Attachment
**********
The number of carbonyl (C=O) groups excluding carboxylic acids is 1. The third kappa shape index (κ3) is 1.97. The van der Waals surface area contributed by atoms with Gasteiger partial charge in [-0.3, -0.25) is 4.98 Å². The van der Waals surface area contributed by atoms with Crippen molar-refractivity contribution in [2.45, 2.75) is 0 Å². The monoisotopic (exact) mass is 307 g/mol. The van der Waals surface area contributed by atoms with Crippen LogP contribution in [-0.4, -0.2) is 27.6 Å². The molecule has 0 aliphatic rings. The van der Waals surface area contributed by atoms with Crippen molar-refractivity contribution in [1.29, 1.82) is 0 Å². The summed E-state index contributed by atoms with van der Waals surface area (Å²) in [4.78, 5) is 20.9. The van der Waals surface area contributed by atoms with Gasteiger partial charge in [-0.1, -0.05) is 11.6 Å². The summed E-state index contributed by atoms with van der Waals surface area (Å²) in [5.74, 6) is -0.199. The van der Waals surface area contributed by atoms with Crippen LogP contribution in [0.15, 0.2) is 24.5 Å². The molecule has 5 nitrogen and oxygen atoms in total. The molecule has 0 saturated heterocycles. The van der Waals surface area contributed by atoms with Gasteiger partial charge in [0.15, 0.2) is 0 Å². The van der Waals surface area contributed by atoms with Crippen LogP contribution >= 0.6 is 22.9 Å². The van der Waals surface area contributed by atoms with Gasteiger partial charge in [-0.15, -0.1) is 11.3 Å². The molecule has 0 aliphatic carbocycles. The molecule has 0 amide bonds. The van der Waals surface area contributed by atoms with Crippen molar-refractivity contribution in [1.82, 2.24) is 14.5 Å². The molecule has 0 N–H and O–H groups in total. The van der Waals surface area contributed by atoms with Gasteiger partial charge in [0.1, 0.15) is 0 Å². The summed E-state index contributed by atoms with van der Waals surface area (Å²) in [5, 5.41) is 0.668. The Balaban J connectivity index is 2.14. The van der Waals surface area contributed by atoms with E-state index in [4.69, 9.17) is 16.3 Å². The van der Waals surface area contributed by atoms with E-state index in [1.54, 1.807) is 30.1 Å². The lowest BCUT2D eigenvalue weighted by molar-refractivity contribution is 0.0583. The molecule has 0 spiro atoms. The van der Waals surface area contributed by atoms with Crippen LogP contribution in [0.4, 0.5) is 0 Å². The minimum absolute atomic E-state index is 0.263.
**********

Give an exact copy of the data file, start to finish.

The number of carbonyl (C=O) groups excluding carboxylic acids is 1. The third kappa shape index (κ3) is 1.97. The van der Waals surface area contributed by atoms with Gasteiger partial charge in [-0.3, -0.25) is 4.98 Å². The van der Waals surface area contributed by atoms with Crippen molar-refractivity contribution in [2.45, 2.75) is 0 Å². The monoisotopic (exact) mass is 307 g/mol. The van der Waals surface area contributed by atoms with Crippen LogP contribution in [-0.4, -0.2) is 27.6 Å². The molecule has 0 aliphatic rings. The van der Waals surface area contributed by atoms with Crippen molar-refractivity contribution in [1.29, 1.82) is 0 Å². The summed E-state index contributed by atoms with van der Waals surface area (Å²) in [4.78, 5) is 20.9. The van der Waals surface area contributed by atoms with Gasteiger partial charge in [-0.1, -0.05) is 11.6 Å². The summed E-state index contributed by atoms with van der Waals surface area (Å²) in [5.74, 6) is -0.199. The van der Waals surface area contributed by atoms with Crippen LogP contribution in [0.15, 0.2) is 24.5 Å². The molecule has 5 nitrogen and oxygen atoms in total. The molecule has 0 saturated heterocycles. The van der Waals surface area contributed by atoms with Gasteiger partial charge in [0.15, 0.2) is 0 Å². The van der Waals surface area contributed by atoms with Crippen LogP contribution >= 0.6 is 22.9 Å². The van der Waals surface area contributed by atoms with Gasteiger partial charge in [-0.15, -0.1) is 11.3 Å². The molecule has 0 aliphatic carbocycles. The molecule has 0 amide bonds. The van der Waals surface area contributed by atoms with Crippen molar-refractivity contribution in [1.82, 2.24) is 14.5 Å². The molecule has 0 N–H and O–H groups in total. The van der Waals surface area contributed by atoms with Gasteiger partial charge in [0.1, 0.15) is 0 Å². The summed E-state index contributed by atoms with van der Waals surface area (Å²) in [5, 5.41) is 0.668. The Balaban J connectivity index is 2.14. The van der Waals surface area contributed by atoms with E-state index in [4.69, 9.17) is 16.3 Å². The van der Waals surface area contributed by atoms with E-state index in [1.54, 1.807) is 30.1 Å². The lowest BCUT2D eigenvalue weighted by molar-refractivity contribution is 0.0583. The molecule has 0 spiro atoms. The van der Waals surface area contributed by atoms with Crippen LogP contribution in [0.4, 0.5) is 0 Å². The minimum absolute atomic E-state index is 0.263.